"It is curious, but till that moment I had never realized what it means to destroy a healthy, conscious man. When I saw the prisoner step aside to avoid the puddle, I saw the mystery, the unspeakable wrongness, of cutting a life short when it is in full tide. This man was not dying, he was alive just as we were alive. All the organs of his body were working – bowels digesting food, skin renewing itself, nails growing, tissues forming – all toiling away in solemn foolery. His nails would still be growing when he stood on the drop, when he was falling through the air with a tenth of a second to live. His eyes saw the yellow gravel and the grey walls, and his brain still remembered, foresaw, reasoned – reasoned even about puddles. He and we were a party of men walking together, seeing, hearing, feeling, understanding the same world; and in two minutes, with a sudden snap, one of us would be gone – one mind less, one world less."
-George Orwell, A Hanging
I did not have any interest in watching what was essentially a "snuff" film of the execution of Saddam Hussein, but after days of avoiding the video, curiosity overwhelmed my revulsion to the man and the "punishment" that the Iraqi judiciary had decided was just.
For the record, in case anyone cares, I have no particular affinity for the "Butcher of Baghdad" and although I am against capital punishment, I understand the desire of the Iraqi people to want to put an end to the former regime’s most obvious and apparent figure.
But, when I watched the grainy, low tech killing of another human being, I was struck in the same emotional place that I was when I watched the killing of Nick Berg and read about the butchering of Theo Van Gogh. Another person is dead. The memories remain. The killing will continue. The violence continues with no visible end in sight and no apparent plan to end it.
So there it was, Saddam the Sunni at the gallows, with some semblance of dignity I might add, offering an Islamic prayer as he was being taunted by Shiites loyal to warlord Muqtada Al-Sadar. And to add grotesque injury to the human sacrifice was the timing of it all.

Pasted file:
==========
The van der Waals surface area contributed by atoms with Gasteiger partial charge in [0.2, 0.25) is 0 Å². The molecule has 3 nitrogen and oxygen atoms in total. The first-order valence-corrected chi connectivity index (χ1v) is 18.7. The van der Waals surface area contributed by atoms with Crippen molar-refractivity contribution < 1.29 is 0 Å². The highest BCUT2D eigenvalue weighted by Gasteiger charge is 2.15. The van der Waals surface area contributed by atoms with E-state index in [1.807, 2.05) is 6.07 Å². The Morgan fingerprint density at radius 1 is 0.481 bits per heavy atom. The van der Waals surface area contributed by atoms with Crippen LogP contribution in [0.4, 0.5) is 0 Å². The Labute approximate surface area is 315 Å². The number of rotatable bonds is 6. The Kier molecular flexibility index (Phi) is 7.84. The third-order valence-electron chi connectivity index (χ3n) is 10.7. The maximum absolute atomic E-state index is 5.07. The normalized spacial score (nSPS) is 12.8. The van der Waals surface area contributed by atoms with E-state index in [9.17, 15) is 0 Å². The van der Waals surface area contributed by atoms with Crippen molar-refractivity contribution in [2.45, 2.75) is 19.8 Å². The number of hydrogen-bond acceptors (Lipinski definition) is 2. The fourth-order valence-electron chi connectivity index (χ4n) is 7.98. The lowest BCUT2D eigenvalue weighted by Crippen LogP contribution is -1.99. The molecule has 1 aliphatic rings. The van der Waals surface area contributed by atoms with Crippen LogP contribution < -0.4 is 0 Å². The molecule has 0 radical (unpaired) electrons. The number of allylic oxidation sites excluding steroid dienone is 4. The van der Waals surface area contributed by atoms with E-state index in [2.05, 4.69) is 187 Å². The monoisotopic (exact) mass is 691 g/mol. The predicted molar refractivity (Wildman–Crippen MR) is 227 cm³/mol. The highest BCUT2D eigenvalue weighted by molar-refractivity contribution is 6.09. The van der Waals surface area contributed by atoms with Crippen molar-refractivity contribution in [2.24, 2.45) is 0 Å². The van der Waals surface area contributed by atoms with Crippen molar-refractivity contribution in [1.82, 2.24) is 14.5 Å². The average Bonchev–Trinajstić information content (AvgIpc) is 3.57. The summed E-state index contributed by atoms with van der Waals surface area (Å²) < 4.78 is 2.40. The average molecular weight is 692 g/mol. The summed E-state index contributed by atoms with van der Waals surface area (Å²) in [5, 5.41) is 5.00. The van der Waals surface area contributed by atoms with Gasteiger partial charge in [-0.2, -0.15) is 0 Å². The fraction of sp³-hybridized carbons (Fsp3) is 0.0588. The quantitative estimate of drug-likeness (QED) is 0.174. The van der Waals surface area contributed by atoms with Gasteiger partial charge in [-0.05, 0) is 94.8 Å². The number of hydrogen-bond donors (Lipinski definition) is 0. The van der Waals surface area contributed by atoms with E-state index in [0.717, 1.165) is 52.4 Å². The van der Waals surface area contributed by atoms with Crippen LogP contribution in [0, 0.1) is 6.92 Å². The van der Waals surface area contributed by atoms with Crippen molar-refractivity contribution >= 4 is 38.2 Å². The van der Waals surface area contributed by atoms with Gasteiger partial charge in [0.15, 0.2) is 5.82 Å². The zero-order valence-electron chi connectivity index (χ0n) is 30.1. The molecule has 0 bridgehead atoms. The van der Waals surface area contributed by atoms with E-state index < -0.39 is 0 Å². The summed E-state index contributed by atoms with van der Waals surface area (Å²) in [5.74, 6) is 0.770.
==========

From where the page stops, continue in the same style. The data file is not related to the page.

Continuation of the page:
For Sunni Muslims the time of Saddam’s execution was during the Eid ul-Adha holiday, an act that was clearly carried out by the Shiites to make a point to the Sunni minority that they were no longer running the show (the Shiites began their celebration of Eid the day after Saddam’s execution.)
Now, anyone who knows me is quite aware of my rather low opinion of organized religion, however, this kind of naked insult and explicit act of humiliation should offend anyone, regardless of their theological disposition.
Just the same as it should when a children in a Mosque are blown to bits as they come to pray during Friday worship, or when the Taliban blew apart the ancient statues of Buddha in Afghanistan. Such examples are limitless...
These kinds of acts do nothing but exacerbate the precarious state of humanity in the Islamic world and is something that we as American’s should be ashamed that our elected officials and self-appointed bureaucrats would give their nod of acceptance to. But these are the times we are living in.